My wife called me at six this evening, telling me to come home; La Serpienta Negra had a high temperature, and we needed to get her seen to. It’s only ten minutes from office to home, although the cantankerous lift that takes me,to the 21st floor often adds time. Today, I arrived at the ground floor at the same time as a lift did. I waited for the people inside to get out. They just stood there. I tried to get in, just as they hit the door close button, thus getting half caught in the grinding jaws of the lift door. We went up one floor. They got out. (This seems quite common in our block of flats: people will get into lifts, regardless of whether they’re travelling in the right direction or not. Most aggravatingly, it seems people hit the up button and the down button, as if anything will bring the lift to them, and not inconvenience anyone else by making them pause, just so the person outside the lift can peer in, apparently dumbfounded that the lift is going up when they wanted to go down. Or vice versa.) But I digress.

I got home to find a ludicrously warm child, her whole body hot to the touch, her cheeks bright pink. We stuck her in her car seat and wheeled her out. She acquiesced, too floppy and drowsy to argue as she usually does. It seemed like every taxi in Singapore was driving down our street this evening, just so they could refuse to take us to the hospital. I’m still unclear why some Singaporean taxi drivers seem to think they should only have to drive you to places that are immediately convenient for them, as if they were doing you a favour by dropping you off somewhere.

This is more aggravating when you want to get your child medical attention.

Eventually a taxi deigned to transport us to NUH. La Serpiente must have been rough as she hardly complained, but when we had her temperature checked at the entrance, it was a paltry 38.5. She’d been veering up to a degree higher this afternoon, which could be a sign of something serious.

We were triaged swiftly (within ten minutes) and I began to realize how hard it is to get vital signs from a baby. Heart rate monitors and blood pressure sleeves are difficult to attach to a struggling infant who will not be reasoned with.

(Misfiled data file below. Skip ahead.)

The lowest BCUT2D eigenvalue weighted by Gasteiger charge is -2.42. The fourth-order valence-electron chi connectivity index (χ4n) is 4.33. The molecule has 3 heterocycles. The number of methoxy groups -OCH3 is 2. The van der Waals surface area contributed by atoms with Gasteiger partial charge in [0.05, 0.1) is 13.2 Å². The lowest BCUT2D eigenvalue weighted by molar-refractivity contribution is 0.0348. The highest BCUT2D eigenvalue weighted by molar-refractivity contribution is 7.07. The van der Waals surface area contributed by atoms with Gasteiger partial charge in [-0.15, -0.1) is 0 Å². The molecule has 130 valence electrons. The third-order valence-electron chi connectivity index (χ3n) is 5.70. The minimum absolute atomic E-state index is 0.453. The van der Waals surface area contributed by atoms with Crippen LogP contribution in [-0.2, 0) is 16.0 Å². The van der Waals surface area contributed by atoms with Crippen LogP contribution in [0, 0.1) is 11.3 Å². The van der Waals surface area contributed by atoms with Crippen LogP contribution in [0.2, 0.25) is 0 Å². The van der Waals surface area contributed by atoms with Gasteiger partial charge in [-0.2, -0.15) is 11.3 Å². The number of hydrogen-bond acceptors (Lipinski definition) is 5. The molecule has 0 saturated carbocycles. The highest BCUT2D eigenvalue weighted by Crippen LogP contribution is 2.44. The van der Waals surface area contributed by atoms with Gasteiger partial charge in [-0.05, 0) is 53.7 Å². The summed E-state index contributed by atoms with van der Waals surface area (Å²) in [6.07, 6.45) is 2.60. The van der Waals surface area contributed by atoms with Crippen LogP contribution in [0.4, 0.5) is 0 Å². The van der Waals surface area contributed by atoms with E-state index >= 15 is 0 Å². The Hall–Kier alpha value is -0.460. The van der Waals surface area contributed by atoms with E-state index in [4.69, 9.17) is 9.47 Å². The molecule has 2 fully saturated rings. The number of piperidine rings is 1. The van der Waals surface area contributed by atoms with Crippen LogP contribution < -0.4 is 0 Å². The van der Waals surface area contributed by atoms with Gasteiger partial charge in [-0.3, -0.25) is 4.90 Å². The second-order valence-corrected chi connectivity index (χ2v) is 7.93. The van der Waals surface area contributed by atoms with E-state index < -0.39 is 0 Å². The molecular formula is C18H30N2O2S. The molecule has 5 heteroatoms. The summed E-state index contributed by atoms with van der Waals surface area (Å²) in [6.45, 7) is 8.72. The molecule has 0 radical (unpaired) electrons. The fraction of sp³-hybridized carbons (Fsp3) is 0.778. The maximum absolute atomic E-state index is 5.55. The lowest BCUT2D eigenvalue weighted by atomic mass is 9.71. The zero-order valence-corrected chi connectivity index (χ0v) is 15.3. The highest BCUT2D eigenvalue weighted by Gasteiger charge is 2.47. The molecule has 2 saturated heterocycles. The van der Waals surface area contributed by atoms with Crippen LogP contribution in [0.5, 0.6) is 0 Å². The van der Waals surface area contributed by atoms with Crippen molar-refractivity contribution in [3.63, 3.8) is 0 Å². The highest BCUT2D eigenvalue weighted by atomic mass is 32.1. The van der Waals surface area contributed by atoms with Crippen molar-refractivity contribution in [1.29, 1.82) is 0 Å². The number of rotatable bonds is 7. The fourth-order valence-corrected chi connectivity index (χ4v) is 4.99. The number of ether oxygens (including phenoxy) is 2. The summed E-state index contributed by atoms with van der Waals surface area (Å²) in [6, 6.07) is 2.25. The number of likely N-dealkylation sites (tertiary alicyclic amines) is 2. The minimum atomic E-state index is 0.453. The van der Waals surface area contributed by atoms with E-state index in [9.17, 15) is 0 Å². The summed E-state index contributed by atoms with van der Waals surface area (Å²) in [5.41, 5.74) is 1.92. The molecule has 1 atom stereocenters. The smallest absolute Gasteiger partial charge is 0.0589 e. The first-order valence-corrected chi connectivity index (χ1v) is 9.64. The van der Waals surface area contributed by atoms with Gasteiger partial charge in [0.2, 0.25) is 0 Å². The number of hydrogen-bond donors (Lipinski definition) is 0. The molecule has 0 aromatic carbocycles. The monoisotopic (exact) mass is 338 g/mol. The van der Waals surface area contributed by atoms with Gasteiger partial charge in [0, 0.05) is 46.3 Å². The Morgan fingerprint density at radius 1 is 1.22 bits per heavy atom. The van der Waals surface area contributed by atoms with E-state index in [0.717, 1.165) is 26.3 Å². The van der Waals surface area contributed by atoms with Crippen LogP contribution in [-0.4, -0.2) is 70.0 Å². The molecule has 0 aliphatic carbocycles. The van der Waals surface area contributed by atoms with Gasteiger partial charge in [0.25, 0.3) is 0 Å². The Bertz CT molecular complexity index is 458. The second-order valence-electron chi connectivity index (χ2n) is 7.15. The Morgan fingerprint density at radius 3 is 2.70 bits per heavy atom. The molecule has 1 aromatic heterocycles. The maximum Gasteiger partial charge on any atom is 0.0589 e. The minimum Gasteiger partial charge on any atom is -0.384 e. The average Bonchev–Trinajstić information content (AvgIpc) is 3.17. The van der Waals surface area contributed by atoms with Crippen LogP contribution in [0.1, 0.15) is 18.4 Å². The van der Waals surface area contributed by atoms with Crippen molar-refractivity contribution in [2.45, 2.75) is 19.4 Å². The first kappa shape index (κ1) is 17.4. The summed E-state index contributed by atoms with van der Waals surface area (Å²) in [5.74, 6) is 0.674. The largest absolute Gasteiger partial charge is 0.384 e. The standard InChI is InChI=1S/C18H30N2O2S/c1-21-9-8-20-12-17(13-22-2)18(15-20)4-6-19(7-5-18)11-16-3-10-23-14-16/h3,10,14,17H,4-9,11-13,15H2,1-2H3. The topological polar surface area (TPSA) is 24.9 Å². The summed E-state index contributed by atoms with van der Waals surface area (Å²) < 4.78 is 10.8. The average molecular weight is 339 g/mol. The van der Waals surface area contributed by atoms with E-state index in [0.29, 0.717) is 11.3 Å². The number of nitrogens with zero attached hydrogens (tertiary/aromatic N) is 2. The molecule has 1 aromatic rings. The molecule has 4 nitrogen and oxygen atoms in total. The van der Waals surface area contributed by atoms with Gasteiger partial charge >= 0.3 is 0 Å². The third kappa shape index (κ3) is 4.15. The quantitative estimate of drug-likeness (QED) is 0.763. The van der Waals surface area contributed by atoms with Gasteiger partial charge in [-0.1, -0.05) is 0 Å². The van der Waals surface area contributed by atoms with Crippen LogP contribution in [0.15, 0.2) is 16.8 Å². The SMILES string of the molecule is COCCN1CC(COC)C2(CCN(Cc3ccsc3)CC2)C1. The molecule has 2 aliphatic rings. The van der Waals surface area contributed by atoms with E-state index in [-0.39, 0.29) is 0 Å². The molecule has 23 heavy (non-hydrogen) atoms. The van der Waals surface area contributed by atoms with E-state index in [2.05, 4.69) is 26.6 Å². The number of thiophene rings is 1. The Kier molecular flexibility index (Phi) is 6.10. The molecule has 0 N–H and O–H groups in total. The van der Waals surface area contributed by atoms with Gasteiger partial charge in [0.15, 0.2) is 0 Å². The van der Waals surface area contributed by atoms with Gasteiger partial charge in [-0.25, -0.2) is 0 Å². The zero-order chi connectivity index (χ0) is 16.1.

At least they took her temperature a second time, and with it back up to 39.5 things were taken seriously enough to get her checked through quickly. As she wasn’t showing many other symptoms (no rash, no cough, no vomit) it was a bit harder to diagnose exactly what was up, but after she’d had a syringe of paracetamol squirted in her mouth, her temperature began to drop and her spirits lifted, until she was capable of crawling around a hospital bed and drooling.

I felt sorry for the pediatricians, who must be in a state of semi-permanent deafness from having to deal with children like my own, bellowing at the top of their voices whenever a stethoscope gets near them. Or a tongue depressor. Or a person in scrubs. Blimey, she was loud. The only thing that would placate her were videos of her playing (which indicates, however unfortunately, that she’s something of a narcissist).

NUH is quite a pleasant place for a child; rather than bring austere, the walls are brightly coloured and have pictures of fish everywhere. Still, it is a hospital so the less time you spend there the better. I looked around at the masses of pre-teen children with gashes to faces and limbs, including one poor thing with a face that looked like one massive bruise. Comparatively, we seemed to have things quite easy.

In all, we were in the hospital for about three hours, not bad for a Tuesday night. We left with a sweet tempered, cheerful baby of normal temperature and demeanour, somewhat surprised to be out past her bedtime, and well-behaved at least until the taxi queue, after which she melted down again until an hour after we got home, and frazzled, went to bed. So much for the pub quiz.

Exit mobile version